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LETTERS TO EDITOR
My Fair Lady
Where to begin a description of this exquisitely produced classic of the American musical stage? The lights go down, and the curtain goes up on what must be the most magnificent sets this side of the Mississippi. Michael Anania has designed one picture-postcard after another of Edwardian England. The audience gasps rightly at their appearance.
We are at once outside Covent Garden, then in a Tottenham Court Road tenement, and finally at am embassy ball. Professor Higgins' study bears the burden of exposure, of course, as this is where most of the action takes place. It is an extraordinarily detailed recreation of a period study, with a grand staircase to the bedrooms upstairs. Wood-paneled, it assists enormously in communicating to innocent, and illiterate, Eliza what she is up against as she attempts to find a cultured voice. Later, as the transformed Eliza makes her way into Society, we are transported by Mr. Anania's sets to the Transylvanian Embassy ball, an exterior view of the Professor's mansion, and to various street scenes about London proper. The design team at the Papermill accomplishes what few theatres would dare attempt.
But of course the success of a musical rests not on the grandeur of the scenic design but on the music. My Fair Lady needs no words of recommendation here. Most theatergoers will be revisiting this classic, eager to hear their favorites again. But for those few who have never seen or heard this treasure, it is perhaps worth noting that the Papermill has done some cutting. Just why is anyone's guess, but we can assume time was on someone's mind. It is a long evening. Missing is that wonderful "A Hymn to Him", sung by Higgins, from which many will remember the opening "Why can't a woman be more like a man?"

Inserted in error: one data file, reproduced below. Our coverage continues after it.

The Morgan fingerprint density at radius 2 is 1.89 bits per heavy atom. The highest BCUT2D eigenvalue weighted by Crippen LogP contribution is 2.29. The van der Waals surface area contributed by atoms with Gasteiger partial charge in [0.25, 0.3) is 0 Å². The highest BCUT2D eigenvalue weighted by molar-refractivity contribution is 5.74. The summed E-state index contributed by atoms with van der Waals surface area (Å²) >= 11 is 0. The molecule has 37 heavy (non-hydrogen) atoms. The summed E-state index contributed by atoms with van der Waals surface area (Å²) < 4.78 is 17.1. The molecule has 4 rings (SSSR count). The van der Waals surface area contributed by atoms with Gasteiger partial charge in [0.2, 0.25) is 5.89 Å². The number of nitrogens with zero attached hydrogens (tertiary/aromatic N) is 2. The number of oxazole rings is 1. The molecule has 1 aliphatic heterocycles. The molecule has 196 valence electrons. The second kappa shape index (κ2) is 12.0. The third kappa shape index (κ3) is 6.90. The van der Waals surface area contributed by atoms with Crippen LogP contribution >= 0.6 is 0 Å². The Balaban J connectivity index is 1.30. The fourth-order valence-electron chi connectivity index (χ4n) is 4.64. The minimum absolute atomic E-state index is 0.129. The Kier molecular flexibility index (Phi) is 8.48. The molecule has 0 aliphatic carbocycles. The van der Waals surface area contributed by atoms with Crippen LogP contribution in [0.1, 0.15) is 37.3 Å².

The leads make the show. Glory Crampton, I hate to say it, is glorious as Eliza Doolittle. Totally convincing as the penniless flower girl, she takes the Higgins' household by storm, as she becomes the grandly accomplished lady with perfect diction. She sings beautifully, while maintaining her street smarts. Favorites of mine include "Wouldn't It Be Loverly?" and "I Could Have Danced All Night ". but Ms Crampton brightens every scene, wearing Gregory A. Poplyk's costumes, including her flower girl rags, like a princess.
Giving an equally impressive performance is Paul Schoeffler as Professor Henry Higgins, the teacher who could learn a thing or two about love. He has a bold stage presence and sings his heart out. Playing opposite George S. Irving (a commanding Colonel Pickering), Schoeffler is suitably smug, an arrogant social snob who condescends to help the little people. Perhaps never completely persuasive as a lifelong bachelor (he's too handsome), Schoeffler nonetheless conveys the perfect balance between conceit and insecurity in his scenes with Ms Crampton.
The rest of the cast is also top-notch. Max Von Essen (Freddy) makes a heroic stand as Eliza's frustrated suitor. He has a great voice and gives Higgins a run for his money. Ed Dixon as Eliza's father is a dynamic player. Two high points in the evening are provided by Dixon and company in his rendition of "With a Little Bit of Luck" and the memorable "Get Me to the Church on Time", Dixon dances up a storm, aided by the zippy direction of Robert Johanson whose street scenes are made compelling by Michael Lichtefeld's inventive, spirited choreography. In fact, the entire show rests on the director's pacing, which is brisk and flawless. While one may miss what has been cut, one must applaud the way things keep flowing. Johanson and the Papermill know how to deliver the goods, and that's no mean accomplishment.
6, 500 Comparative Phrases including 800 Shakespearean Metaphors by CurtainUp's editor.
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